the inability or unwillingness of some physicians to update their practice with the appropriate use of screening exams and treatment methods is both shameful and dangerous. Check out the March 2013 issue of Consumer Reports regarding cancer screening for an example.
    Yes, Big Pharma is hurting us. But if you think that's bad, wait until Our Hero Obama steps in to "help."

    Quote Originally Posted by DoctorBob View Post
    And, yes, I'm a practicing physician, board certified and licensed in two states.
    Two states, huh? Drunk and Sober?

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  9. #68
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    Quote Originally Posted by DoctorBob View Post
    let's get real. Doctors are NOT going to report gun ownership to the government.
    There are a whole list of questions to ask during an initial visit or annual exam; e.g. do you wear seat belts, get exercise, want to quit smoking, etc. Studies show that these very simple and very inexpensive questions can lead to a small, non-zero effect on outcomes for some patients. The net benefit, while small, is easily, quickly and inexpensively achieved by bringing up the topic. The pediatric assoc. has suggested that asking parents if they have guns (47% of households) and suggesting that they be sure to keep them safely stored and out of reach of children might save an occasional life or limb. Even if the effect applied to only one in 100000 encounters, it would be worth it. Insisting on making a mountain out of what is hardly a molehill smacks of demagoguery or worse.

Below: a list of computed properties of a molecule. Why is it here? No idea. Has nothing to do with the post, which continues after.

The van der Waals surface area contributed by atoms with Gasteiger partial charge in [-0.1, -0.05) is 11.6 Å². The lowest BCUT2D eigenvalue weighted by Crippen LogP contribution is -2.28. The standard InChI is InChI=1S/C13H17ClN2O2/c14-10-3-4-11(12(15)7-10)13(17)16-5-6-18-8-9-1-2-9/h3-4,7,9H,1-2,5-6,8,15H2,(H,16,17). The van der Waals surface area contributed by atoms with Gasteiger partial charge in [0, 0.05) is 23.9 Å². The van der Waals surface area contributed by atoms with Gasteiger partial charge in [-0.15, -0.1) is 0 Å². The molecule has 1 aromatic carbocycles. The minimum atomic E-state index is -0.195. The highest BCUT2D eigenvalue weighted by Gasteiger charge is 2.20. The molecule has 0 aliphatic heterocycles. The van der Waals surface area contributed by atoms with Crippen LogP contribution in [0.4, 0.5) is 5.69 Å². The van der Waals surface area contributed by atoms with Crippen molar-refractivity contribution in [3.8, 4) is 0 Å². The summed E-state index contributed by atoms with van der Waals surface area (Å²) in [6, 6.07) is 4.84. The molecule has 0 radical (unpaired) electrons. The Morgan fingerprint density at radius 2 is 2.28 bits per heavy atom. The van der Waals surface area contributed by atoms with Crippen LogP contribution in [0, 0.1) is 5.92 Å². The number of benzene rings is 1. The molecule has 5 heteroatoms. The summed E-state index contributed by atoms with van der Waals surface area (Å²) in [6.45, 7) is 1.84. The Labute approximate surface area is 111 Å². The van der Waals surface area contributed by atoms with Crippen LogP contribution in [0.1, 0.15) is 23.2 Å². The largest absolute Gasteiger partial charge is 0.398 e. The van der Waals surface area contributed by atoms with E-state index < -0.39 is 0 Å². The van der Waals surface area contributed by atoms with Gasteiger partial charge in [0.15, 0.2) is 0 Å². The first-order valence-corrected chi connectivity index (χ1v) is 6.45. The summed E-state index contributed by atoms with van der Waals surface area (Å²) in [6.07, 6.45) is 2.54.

And, our health care system is "broken." We pay more per capita and get less for our $ than any OECD country and we rank behind Costa Rica (36th) in the world in WHO rankings. The inability of huge segments of our population to access health care is embarassing and disgusting in the 21st century. Obama Care addresses that issue directly.

    The politicization of the FDA, the effect of big Pharma in raising the cost and decreasing the efficiency of the health care system is approcahing the status of legend. The outright mendacity associated with the marketing of dangerous and useless medications is shameful.

    the inability or unwillingness of some physicians to update their practice with the appropriate use of screening exams and treatment methods is both shameful and dangerous. Check out the March 2013 issue of Consumer Reports regarding cancer screening for an example.

    And, yes, I'm a practicing physician, board certified and licensed in two states.
    I got it now! It's to save the children and if I don't support it then I must want the children to die.

    So asking non patients (the parents) questions about gun ownership and gun storage techniques is for the good of your patient (child).

    Likewise, asking your patient (the parents) questions about gun ownership and gun storage techniques is for the good of someone who is not your patient (the child).

    If only one child were saved it would be worth it, right? Using that logic we should stop driving cars because children die in car accidents...after all, if it saves just one child it is worth it.
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  10. #69
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    Quote Originally Posted by DoctorBob View Post
    let's get real. Doctors are NOT going to report gun ownership to the government...
    True. The doctors are just going to have their assistants enter the information into the database...if someone or some entity accesses the database after that, it's not the doctors reporting to the government.
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  11. #70
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    Quote Originally Posted by knowltk View Post